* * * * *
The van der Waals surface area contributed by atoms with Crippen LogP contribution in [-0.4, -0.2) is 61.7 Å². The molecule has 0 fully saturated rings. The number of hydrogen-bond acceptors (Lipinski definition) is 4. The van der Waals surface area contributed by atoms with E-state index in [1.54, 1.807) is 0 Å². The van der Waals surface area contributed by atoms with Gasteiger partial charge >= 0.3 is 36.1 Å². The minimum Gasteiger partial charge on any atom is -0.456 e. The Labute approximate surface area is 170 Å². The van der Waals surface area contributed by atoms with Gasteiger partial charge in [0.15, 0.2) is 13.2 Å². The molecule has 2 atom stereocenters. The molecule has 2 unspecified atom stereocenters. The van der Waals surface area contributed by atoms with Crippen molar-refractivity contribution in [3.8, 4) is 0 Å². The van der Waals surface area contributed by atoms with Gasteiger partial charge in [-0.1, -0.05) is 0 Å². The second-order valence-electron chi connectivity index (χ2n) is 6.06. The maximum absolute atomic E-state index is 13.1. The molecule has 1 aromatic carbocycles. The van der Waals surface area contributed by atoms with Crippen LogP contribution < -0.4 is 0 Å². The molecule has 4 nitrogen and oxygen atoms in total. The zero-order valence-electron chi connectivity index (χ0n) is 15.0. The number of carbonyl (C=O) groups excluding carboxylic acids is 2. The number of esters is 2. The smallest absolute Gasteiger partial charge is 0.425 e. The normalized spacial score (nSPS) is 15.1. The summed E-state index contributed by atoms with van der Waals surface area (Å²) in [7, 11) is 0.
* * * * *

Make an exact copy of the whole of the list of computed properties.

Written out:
The van der Waals surface area contributed by atoms with Crippen LogP contribution in [-0.4, -0.2) is 61.7 Å². The molecule has 0 fully saturated rings. The number of hydrogen-bond acceptors (Lipinski definition) is 4. The van der Waals surface area contributed by atoms with E-state index in [1.54, 1.807) is 0 Å². The van der Waals surface area contributed by atoms with Gasteiger partial charge >= 0.3 is 36.1 Å². The minimum Gasteiger partial charge on any atom is -0.456 e. The Labute approximate surface area is 170 Å². The van der Waals surface area contributed by atoms with Gasteiger partial charge in [0.15, 0.2) is 13.2 Å². The molecule has 2 atom stereocenters. The molecule has 2 unspecified atom stereocenters. The van der Waals surface area contributed by atoms with Crippen molar-refractivity contribution in [3.8, 4) is 0 Å². The van der Waals surface area contributed by atoms with Gasteiger partial charge in [-0.1, -0.05) is 0 Å². The second-order valence-electron chi connectivity index (χ2n) is 6.06. The maximum absolute atomic E-state index is 13.1. The molecule has 1 aromatic carbocycles. The van der Waals surface area contributed by atoms with Crippen LogP contribution < -0.4 is 0 Å². The molecule has 4 nitrogen and oxygen atoms in total. The zero-order valence-electron chi connectivity index (χ0n) is 15.0. The number of carbonyl (C=O) groups excluding carboxylic acids is 2. The number of esters is 2. The smallest absolute Gasteiger partial charge is 0.425 e. The normalized spacial score (nSPS) is 15.1. The summed E-state index contributed by atoms with van der Waals surface area (Å²) in [7, 11) is 0.